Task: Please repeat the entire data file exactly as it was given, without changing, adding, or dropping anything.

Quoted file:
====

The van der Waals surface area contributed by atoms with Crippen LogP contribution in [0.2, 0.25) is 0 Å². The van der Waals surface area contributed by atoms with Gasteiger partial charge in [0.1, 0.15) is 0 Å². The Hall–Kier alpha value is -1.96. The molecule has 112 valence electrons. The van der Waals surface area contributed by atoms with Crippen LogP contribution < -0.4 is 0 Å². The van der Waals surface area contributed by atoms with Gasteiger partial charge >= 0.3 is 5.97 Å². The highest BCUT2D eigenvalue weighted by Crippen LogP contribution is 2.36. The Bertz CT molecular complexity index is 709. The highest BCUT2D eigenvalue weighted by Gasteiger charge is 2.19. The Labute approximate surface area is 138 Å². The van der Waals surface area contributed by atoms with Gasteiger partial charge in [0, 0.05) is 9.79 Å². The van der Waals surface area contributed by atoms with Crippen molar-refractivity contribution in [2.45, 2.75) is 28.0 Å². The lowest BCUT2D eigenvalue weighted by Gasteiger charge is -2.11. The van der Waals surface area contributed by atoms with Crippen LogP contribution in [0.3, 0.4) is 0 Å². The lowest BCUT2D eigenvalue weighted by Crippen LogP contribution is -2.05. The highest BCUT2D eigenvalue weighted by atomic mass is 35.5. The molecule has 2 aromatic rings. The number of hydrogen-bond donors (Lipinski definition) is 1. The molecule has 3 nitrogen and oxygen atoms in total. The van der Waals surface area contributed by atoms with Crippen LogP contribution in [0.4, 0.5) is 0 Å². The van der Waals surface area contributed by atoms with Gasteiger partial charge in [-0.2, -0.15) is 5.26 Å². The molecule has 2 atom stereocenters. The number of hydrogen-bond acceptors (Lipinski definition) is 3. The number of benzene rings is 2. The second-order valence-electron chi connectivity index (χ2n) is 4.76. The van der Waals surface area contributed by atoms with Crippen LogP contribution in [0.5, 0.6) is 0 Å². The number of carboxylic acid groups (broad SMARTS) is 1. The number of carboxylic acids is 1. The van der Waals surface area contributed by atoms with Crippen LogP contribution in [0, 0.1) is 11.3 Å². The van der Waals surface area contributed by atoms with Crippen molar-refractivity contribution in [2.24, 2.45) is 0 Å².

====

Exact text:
The van der Waals surface area contributed by atoms with Crippen LogP contribution in [0.2, 0.25) is 0 Å². The van der Waals surface area contributed by atoms with Gasteiger partial charge in [0.1, 0.15) is 0 Å². The Hall–Kier alpha value is -1.96. The molecule has 112 valence electrons. The van der Waals surface area contributed by atoms with Crippen LogP contribution < -0.4 is 0 Å². The van der Waals surface area contributed by atoms with Gasteiger partial charge >= 0.3 is 5.97 Å². The highest BCUT2D eigenvalue weighted by Crippen LogP contribution is 2.36. The Bertz CT molecular complexity index is 709. The highest BCUT2D eigenvalue weighted by Gasteiger charge is 2.19. The Labute approximate surface area is 138 Å². The van der Waals surface area contributed by atoms with Gasteiger partial charge in [0, 0.05) is 9.79 Å². The van der Waals surface area contributed by atoms with Crippen molar-refractivity contribution in [2.45, 2.75) is 28.0 Å². The lowest BCUT2D eigenvalue weighted by Gasteiger charge is -2.11. The van der Waals surface area contributed by atoms with Crippen LogP contribution in [0.3, 0.4) is 0 Å². The lowest BCUT2D eigenvalue weighted by Crippen LogP contribution is -2.05. The highest BCUT2D eigenvalue weighted by atomic mass is 35.5. The molecule has 2 aromatic rings. The number of hydrogen-bond donors (Lipinski definition) is 1. The molecule has 3 nitrogen and oxygen atoms in total. The van der Waals surface area contributed by atoms with Crippen LogP contribution in [0.4, 0.5) is 0 Å². The van der Waals surface area contributed by atoms with Gasteiger partial charge in [-0.2, -0.15) is 5.26 Å². The molecule has 2 atom stereocenters. The number of hydrogen-bond acceptors (Lipinski definition) is 3. The number of benzene rings is 2. The second-order valence-electron chi connectivity index (χ2n) is 4.76. The van der Waals surface area contributed by atoms with Crippen LogP contribution in [0.5, 0.6) is 0 Å². The number of carboxylic acid groups (broad SMARTS) is 1. The number of carboxylic acids is 1. The van der Waals surface area contributed by atoms with Crippen LogP contribution in [0, 0.1) is 11.3 Å². The van der Waals surface area contributed by atoms with Crippen molar-refractivity contribution in [2.24, 2.45) is 0 Å².